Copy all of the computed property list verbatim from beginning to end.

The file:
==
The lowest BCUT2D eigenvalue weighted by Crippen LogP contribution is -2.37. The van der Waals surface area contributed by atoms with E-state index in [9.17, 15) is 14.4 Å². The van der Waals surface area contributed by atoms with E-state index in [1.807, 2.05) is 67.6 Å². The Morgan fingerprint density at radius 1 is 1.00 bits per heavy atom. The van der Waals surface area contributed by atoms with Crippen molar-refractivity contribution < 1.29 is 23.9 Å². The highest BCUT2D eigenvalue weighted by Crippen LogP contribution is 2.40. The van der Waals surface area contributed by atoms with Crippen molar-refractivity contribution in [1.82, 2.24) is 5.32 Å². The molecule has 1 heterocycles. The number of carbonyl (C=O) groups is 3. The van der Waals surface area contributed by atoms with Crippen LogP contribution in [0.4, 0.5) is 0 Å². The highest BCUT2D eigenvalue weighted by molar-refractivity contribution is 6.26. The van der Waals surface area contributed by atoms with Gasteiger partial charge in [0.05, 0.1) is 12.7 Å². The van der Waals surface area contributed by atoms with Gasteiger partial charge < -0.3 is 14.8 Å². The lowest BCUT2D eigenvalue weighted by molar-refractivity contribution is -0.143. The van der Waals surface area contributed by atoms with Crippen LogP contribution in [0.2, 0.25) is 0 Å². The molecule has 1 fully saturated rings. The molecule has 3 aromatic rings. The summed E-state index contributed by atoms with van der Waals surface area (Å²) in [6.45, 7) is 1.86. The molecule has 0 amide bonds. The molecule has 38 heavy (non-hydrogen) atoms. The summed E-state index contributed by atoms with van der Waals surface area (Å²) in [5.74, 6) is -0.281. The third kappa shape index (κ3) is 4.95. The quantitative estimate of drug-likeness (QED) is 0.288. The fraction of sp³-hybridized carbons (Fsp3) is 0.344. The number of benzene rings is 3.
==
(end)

The lowest BCUT2D eigenvalue weighted by Crippen LogP contribution is -2.37. The van der Waals surface area contributed by atoms with E-state index in [9.17, 15) is 14.4 Å². The van der Waals surface area contributed by atoms with E-state index in [1.807, 2.05) is 67.6 Å². The Morgan fingerprint density at radius 1 is 1.00 bits per heavy atom. The van der Waals surface area contributed by atoms with Crippen molar-refractivity contribution < 1.29 is 23.9 Å². The highest BCUT2D eigenvalue weighted by Crippen LogP contribution is 2.40. The van der Waals surface area contributed by atoms with Crippen molar-refractivity contribution in [1.82, 2.24) is 5.32 Å². The molecule has 1 heterocycles. The number of carbonyl (C=O) groups is 3. The van der Waals surface area contributed by atoms with Crippen LogP contribution in [0.4, 0.5) is 0 Å². The highest BCUT2D eigenvalue weighted by molar-refractivity contribution is 6.26. The van der Waals surface area contributed by atoms with Gasteiger partial charge in [0.05, 0.1) is 12.7 Å². The van der Waals surface area contributed by atoms with Gasteiger partial charge < -0.3 is 14.8 Å². The lowest BCUT2D eigenvalue weighted by molar-refractivity contribution is -0.143. The van der Waals surface area contributed by atoms with Crippen LogP contribution in [0.2, 0.25) is 0 Å². The molecule has 1 fully saturated rings. The molecule has 3 aromatic rings. The summed E-state index contributed by atoms with van der Waals surface area (Å²) in [6.45, 7) is 1.86. The molecule has 0 amide bonds. The molecule has 38 heavy (non-hydrogen) atoms. The summed E-state index contributed by atoms with van der Waals surface area (Å²) in [5.74, 6) is -0.281. The third kappa shape index (κ3) is 4.95. The quantitative estimate of drug-likeness (QED) is 0.288. The fraction of sp³-hybridized carbons (Fsp3) is 0.344. The number of benzene rings is 3.